15. R.E. Hartle, R. Killen, Measuring pickup ions to characterize the surfaces and exospheres of planetary bodies: Applications to the Moon. Geophys. Res. Lett. 33, L05201 (2006). doi: 10.1029/2005GL024520 CrossRefGoogle Scholar
  16. P. Harvey, E. Taylor, R. Sterling, M. Cully, The THEMIS constellation. Space Sci. Rev. (2008). doi: 10.1007/s11214-008-9416-2 Google Scholar
  17. L.L. Hood, C.P. Sonnett, Limits on the lunar temperature profile. Geophys. Res. Lett. 9(1), 37 (1982) ADSCrossRefGoogle Scholar
  18. L.L. Hood et al., The deep lunar electrical conductivity profile—structural and thermal inferences. J. Geophys. Res. 87, 5311 (1982) ADSCrossRefGoogle Scholar
  19. L.L. Hood et al., Initial measurements of the lunar induced magnetic dipole moment using lunar prospector magnetometer data. Geophys. Res. Lett. 26(15), 2327 (1999) ADSCrossRefGoogle Scholar
  20. G.S. Hubbard et al., The Lunar Prospector discovery mission: mission and measurement description. IEEE Trans. Nucl. Sci. 3, 880 (1998) ADSCrossRefGoogle Scholar
  21. K.K. Khurana et al., Induced magnetic fields as evidence for subsurface oceans in Europa and Callisto. Nature 395, 777–780 (1998) ADSCrossRefGoogle Scholar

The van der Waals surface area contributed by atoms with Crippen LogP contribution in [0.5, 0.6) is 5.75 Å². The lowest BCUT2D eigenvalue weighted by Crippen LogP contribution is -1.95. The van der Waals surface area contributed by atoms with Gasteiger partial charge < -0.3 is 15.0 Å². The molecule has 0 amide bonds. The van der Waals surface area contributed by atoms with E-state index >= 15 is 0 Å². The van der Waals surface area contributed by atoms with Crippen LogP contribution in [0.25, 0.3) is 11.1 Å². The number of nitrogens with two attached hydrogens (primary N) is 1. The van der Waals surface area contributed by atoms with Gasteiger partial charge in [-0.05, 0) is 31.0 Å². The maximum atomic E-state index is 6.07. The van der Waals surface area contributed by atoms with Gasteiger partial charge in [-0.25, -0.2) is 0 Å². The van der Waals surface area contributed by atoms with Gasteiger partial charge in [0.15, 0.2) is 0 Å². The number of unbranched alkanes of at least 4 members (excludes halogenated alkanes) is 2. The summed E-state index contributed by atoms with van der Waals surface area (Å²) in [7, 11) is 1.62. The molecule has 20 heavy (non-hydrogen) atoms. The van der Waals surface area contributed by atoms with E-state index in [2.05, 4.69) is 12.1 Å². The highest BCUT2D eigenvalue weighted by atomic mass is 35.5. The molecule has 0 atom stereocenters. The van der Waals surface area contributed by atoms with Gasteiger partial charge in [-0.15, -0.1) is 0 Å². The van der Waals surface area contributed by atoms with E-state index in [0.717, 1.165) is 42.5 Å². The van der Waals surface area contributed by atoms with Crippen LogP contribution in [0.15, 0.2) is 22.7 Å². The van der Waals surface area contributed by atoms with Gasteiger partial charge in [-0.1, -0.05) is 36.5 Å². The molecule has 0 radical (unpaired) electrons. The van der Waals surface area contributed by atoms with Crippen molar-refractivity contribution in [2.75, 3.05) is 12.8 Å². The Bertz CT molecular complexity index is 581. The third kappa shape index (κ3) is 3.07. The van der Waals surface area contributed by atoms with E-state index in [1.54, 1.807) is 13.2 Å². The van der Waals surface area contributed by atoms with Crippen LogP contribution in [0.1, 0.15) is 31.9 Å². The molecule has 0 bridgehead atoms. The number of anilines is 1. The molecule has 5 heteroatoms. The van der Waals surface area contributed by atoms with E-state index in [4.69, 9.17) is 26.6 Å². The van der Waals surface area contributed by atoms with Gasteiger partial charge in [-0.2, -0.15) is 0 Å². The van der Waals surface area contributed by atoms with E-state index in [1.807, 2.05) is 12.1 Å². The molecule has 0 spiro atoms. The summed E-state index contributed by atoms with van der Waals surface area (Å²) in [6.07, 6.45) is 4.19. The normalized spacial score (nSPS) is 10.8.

22. M.G. Kivelson et al., Europa and Callisto: Induced or intrinsic fields in a periodically varying plasma environment. J. Geophys. Res. 104, 4609 (1999) ADSCrossRefGoogle Scholar
  23. M.G. Kivelson et al., The permanent and inductive magnetic moments of Ganymede. Icarus 157, 507 (2002). doi: 10.1006/icar.2002.6834 ADSCrossRefGoogle Scholar
  24. O. Le Contel et al., First results of the THEMIS searchcoil magnetometers. Space Sci. Rev. (2008). doi: 10.1007/s11214-008-9371-y Google Scholar
  25. H.K. Leinweber et al., An advanced approach to finding magnetometer zero levels in the interplanetary magnetic field. Meas. Sci. Technol. 19(5), 055104 (2008) ADSCrossRefGoogle Scholar
  26. J.P. McFadden et al., The THEMIS ESA plasma instrument and in-flight calibration. Space Sci. Rev. (2008a). doi: 10.1107/s11214-008-9440-2 Google Scholar